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Tag Archives: MRSA
While the antibiotic potential of some materials used in historical medicine has been demonstrated, empirical tests of entire remedies are scarce. This is an important omission, because the efficacy of “ancientbiotics” could rely on the combined activity of their various … Continue reading
Methicillin-resistant Staphylococcus aureus (MRSA), first identified in the 1960s, was initially considered to be a nosocomial pathogen (hospital acquired infection). Beginning in the late 20th century, a specific clone of MRSA known as USA300 emerged as a leading cause of … Continue reading
Two new papers in PLoS Pathogens offer new potential strategies against superbugs. Continue reading
Staphylococcus aureus is an important human pathogen that is found in the nasal passages of approximately 1/3 of the population. The nose serves as a reservoir for spread of this pathogen and predisposes the host to potential infection. Factors contributing to S. aureus nasal colonization are only beginning to be understood. Continue reading
In the current era of public scientific debate such as the scientific merit of climate change, it should come as no surprise that a bacterium would have its 15 minutes of political limelight. For microbiologists, who often complain that our contributions go unnoticed and that we have no political power, this story serves to prove otherwise. Continue reading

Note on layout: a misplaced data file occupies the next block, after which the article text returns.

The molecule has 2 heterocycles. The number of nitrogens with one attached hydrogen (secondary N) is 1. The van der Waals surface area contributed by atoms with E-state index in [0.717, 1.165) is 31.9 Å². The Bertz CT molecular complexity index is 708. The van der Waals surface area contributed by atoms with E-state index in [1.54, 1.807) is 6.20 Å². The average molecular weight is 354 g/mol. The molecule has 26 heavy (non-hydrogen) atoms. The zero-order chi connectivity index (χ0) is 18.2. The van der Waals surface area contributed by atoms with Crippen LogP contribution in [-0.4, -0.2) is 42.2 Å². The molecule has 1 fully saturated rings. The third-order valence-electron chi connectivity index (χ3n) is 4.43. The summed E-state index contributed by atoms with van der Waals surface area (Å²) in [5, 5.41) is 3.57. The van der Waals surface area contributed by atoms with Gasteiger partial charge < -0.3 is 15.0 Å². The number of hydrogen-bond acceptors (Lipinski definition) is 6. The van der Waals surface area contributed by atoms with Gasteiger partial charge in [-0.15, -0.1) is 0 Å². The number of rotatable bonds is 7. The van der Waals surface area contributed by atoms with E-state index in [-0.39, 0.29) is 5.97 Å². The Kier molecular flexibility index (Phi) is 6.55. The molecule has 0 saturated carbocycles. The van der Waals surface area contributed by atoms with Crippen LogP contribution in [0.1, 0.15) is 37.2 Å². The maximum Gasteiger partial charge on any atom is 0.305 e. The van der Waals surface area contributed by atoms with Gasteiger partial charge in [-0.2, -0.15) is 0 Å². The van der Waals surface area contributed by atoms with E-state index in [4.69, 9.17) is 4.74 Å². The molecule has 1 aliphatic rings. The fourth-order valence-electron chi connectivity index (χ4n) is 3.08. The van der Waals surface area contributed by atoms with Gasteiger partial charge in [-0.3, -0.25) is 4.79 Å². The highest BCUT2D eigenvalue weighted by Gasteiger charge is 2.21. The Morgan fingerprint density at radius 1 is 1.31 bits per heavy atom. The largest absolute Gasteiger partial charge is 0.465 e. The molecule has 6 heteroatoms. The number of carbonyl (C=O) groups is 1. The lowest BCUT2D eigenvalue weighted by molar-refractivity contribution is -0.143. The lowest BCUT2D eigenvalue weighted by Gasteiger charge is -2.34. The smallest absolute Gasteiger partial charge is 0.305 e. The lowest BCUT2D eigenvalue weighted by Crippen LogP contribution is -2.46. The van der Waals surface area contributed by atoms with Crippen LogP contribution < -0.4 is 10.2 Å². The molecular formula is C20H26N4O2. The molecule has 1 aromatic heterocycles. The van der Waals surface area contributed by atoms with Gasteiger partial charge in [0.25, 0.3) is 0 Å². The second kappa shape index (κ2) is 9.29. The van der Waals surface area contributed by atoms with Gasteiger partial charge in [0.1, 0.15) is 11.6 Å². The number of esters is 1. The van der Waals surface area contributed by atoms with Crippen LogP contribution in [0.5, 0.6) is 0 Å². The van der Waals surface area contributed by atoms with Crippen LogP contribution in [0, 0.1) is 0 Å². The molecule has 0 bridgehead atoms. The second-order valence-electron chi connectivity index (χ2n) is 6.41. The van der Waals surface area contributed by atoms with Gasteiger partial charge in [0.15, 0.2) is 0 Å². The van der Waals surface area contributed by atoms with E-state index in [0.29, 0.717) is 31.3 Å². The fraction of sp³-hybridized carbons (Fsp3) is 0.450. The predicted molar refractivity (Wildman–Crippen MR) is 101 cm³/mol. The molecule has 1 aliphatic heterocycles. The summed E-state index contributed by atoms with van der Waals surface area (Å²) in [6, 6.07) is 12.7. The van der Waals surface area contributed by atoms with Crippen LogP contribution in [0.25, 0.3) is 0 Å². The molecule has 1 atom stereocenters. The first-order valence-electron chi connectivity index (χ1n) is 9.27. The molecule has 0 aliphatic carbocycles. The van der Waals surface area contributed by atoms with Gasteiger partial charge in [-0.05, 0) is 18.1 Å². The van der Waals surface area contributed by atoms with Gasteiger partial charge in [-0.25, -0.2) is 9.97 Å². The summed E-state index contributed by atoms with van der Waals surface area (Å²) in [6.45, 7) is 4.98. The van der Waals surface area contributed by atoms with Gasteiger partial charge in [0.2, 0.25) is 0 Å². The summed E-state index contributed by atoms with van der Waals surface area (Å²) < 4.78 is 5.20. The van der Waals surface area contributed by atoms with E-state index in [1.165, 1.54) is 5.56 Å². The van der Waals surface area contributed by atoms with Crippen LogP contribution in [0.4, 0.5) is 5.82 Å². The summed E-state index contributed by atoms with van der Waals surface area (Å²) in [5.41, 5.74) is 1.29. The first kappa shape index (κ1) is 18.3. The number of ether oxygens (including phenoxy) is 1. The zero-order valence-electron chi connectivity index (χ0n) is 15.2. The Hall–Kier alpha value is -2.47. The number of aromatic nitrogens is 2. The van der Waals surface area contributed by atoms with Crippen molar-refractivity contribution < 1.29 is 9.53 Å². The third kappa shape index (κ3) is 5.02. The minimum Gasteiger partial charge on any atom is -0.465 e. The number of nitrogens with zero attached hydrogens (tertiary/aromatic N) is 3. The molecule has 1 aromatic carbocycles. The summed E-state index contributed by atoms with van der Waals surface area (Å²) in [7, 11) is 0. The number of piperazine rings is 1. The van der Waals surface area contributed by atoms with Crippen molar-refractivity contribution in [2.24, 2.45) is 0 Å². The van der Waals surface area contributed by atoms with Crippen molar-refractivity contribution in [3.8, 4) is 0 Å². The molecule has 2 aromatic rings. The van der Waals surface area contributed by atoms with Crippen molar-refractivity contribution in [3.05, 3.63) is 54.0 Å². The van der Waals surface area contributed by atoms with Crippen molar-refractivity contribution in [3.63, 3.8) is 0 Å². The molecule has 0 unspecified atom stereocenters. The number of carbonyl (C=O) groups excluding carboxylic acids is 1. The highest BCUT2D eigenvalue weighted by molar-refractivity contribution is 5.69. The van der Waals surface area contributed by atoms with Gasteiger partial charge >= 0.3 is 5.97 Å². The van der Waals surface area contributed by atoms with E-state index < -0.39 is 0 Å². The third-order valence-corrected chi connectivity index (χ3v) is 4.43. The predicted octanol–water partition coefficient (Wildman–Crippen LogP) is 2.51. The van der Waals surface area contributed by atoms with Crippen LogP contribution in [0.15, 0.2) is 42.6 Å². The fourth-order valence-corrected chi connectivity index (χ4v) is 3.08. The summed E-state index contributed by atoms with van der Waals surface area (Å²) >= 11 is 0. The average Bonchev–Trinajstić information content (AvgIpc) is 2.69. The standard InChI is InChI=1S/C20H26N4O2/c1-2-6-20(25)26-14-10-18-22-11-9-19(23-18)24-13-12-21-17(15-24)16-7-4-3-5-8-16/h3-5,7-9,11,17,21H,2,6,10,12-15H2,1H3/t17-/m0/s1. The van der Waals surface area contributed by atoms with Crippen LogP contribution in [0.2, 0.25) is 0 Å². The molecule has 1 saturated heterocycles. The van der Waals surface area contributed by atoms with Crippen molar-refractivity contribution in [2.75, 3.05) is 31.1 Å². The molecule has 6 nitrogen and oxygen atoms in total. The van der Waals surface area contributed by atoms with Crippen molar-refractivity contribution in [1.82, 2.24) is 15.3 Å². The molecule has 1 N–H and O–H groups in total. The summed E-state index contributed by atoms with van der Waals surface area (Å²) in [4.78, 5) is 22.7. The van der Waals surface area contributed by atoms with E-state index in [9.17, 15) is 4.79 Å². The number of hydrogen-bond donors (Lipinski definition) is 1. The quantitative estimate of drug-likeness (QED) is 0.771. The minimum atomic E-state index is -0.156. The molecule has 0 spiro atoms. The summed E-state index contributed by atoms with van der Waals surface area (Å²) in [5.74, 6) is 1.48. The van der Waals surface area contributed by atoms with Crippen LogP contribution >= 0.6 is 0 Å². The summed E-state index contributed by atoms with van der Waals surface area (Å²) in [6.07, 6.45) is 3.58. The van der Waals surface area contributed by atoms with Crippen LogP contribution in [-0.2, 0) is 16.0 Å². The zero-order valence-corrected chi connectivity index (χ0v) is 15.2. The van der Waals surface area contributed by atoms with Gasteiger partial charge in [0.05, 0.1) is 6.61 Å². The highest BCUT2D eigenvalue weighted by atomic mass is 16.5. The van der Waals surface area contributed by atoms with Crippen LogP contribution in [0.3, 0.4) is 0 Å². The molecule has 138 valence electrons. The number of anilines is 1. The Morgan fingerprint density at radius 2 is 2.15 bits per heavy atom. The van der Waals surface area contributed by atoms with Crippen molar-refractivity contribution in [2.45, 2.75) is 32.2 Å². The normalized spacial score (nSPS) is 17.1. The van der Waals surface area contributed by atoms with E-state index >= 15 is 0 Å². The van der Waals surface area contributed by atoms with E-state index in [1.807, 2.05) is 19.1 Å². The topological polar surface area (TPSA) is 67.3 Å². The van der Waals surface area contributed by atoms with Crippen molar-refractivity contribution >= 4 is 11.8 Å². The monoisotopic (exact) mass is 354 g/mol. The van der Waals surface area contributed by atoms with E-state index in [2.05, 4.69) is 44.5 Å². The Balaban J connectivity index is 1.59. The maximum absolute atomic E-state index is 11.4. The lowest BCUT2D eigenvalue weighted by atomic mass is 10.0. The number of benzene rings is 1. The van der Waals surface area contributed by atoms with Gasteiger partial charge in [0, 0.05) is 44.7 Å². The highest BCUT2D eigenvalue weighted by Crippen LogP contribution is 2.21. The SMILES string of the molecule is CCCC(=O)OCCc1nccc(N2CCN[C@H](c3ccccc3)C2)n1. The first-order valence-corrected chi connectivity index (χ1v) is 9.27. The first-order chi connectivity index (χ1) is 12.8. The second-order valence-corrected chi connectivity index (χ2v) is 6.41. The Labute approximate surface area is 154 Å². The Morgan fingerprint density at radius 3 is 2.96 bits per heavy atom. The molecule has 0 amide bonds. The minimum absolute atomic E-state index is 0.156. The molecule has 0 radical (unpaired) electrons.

Antibiotics can have ecological effects that impact the efficacy of other antimicrobial agents or facilitate the development of secondary infections. When antibiotics are administered, particularly when they are overused or misused, they change the environment and the biome, which in … Continue reading
The traditional route for identifying early hits in antibiotic research is to target multiplying bacteria. All current antibiotics have been generated this way. Activity of a potential antibiotic in such assays is predictive of an antimicrobial effect in humans (bearing … Continue reading
Staphylococcus aureus is an invasive human pathogen with increasing incidence and morbidity in hospitals and the community. Both healthy persons and those with underlying illness are at risk for diverse skin and soft tissue infections, endocarditis, osteomyelitis, meningitis, bacteremia, and … Continue reading
Staphylococcus aureus is the main cause of purulent infection in humans. S. aureus has the potential for local as well as disseminated infection and can cause lesions in all tissues and anatomical sites. Infections can be either acquired in the … Continue reading